NOAA: Here's what Spring has in store for the US

The National Oceanic and Atmospheric Administration (NOAA)’s Climate Prediction Center just released its 2015 Spring Outlook.

The lower Missouri and Ohio River basins, as well as the New England seaboard have a greater than 50% chance of their rivers reaching moderate flood stage. And California is likely in for some higher-than-usual temperatures, as well as continuing and expanding drought. The South and Southwest will probably see more rain than average this year, though that won’t end drought conditions in Arizona and Utah.

Lots of snow means potential floods in the East

If you live in the eastern Midwest, Northeast, or the South, chances are above 50% that you’ll experience minor flooding this spring, as NOAA’s map below shows.

The darker blue areas mean more moderate flooding, which might result in evacuations near rivers. Minor flooding can cover roads, but property damage is usually minimal.

Spring’s potential for moderate flooding in New England is thanks to this winter’s record-breaking snowfall and river ice. All that water has to go somewhere.

Rain for the South, but not for the places that need it

Spring may be soggy for most of the South: NOAA predicts heavier than average precipitation for that region, which could also add to potential flooding.

New Mexico, Alabama, Georgia, and the Carolinas are looking at a probability between 40-50% that spring will bring more rain than average this year. The Southwest, Hawaii, and parts of Alaska (though the map below only shows the lower 48) will also likely get more rain.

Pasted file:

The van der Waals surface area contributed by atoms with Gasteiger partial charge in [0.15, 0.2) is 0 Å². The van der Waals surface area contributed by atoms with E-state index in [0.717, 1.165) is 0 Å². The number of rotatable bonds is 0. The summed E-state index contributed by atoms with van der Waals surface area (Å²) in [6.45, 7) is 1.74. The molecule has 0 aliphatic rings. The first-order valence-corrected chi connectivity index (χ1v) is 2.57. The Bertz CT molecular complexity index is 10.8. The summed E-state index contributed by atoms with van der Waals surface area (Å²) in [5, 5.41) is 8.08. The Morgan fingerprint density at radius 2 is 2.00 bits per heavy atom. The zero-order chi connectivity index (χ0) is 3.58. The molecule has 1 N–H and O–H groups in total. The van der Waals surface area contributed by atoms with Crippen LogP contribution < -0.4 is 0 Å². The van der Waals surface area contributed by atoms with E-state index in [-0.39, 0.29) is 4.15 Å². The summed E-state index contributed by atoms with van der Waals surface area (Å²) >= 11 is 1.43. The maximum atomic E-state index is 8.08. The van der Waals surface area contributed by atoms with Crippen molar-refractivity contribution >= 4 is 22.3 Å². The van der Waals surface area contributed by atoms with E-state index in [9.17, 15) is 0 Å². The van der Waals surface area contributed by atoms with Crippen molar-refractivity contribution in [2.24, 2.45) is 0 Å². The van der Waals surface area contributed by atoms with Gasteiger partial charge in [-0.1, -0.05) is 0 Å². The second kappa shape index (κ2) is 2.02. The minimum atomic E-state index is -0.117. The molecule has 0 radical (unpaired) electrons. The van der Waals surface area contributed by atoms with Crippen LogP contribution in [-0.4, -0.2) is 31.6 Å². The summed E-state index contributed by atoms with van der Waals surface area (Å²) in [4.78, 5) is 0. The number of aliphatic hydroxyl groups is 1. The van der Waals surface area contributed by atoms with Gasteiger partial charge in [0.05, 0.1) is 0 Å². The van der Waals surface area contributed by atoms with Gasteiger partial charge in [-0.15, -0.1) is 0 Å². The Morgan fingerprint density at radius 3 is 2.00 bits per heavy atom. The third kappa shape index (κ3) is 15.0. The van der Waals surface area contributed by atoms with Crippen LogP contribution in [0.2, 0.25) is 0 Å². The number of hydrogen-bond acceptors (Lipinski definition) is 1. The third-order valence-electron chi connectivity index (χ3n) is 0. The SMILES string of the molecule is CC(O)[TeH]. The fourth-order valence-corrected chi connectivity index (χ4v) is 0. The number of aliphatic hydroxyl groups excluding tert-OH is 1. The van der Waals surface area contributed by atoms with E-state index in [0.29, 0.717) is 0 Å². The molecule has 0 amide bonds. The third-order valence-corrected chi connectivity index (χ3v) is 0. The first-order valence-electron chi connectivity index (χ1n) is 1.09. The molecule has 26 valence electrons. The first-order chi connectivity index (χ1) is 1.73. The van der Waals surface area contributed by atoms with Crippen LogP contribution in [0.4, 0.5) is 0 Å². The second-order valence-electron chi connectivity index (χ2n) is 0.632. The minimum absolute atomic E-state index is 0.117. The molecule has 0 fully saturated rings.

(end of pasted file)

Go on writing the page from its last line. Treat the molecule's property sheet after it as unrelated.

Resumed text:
NOAA predicts Minnesota and Wisconsin and parts of Washington and Oregon have up to a 50% chance of getting less precipitation than normal this year. For the rest of us, there’s just no way to know yet.

The west is heating up and drying out

As far as temperature, most of the country has a less than 33% chance of experiencing a warmer or colder than average spring (the white part of the map).

But things are looking steamy for the already drought-stricken western third of the country.

Probabilities are as high as 70% that spring on the West Coast will be warmer than average. NOAA predicts Alaska and Hawaii (not pictured on the map below) are likely to experience above-average temperatures as well.

Unless you live in eastern New Mexico or Texas, according to the NOAA forecast, spring won’t likely be colder than usual:

Hotter temperatures will exasperate already-exceptional drought in the West

More than 40% of the state of California is currently experiencing “exceptional drought,” according to NOAA, and drought conditions are expected to continue or get even worse for the entire state.

The Pacific Northwest and Southwest, plus the state of Minnesota, should also expect droughts to continue or get worse. NOAA predicts drought conditions will expand into the areas marked in yellow on the map below:

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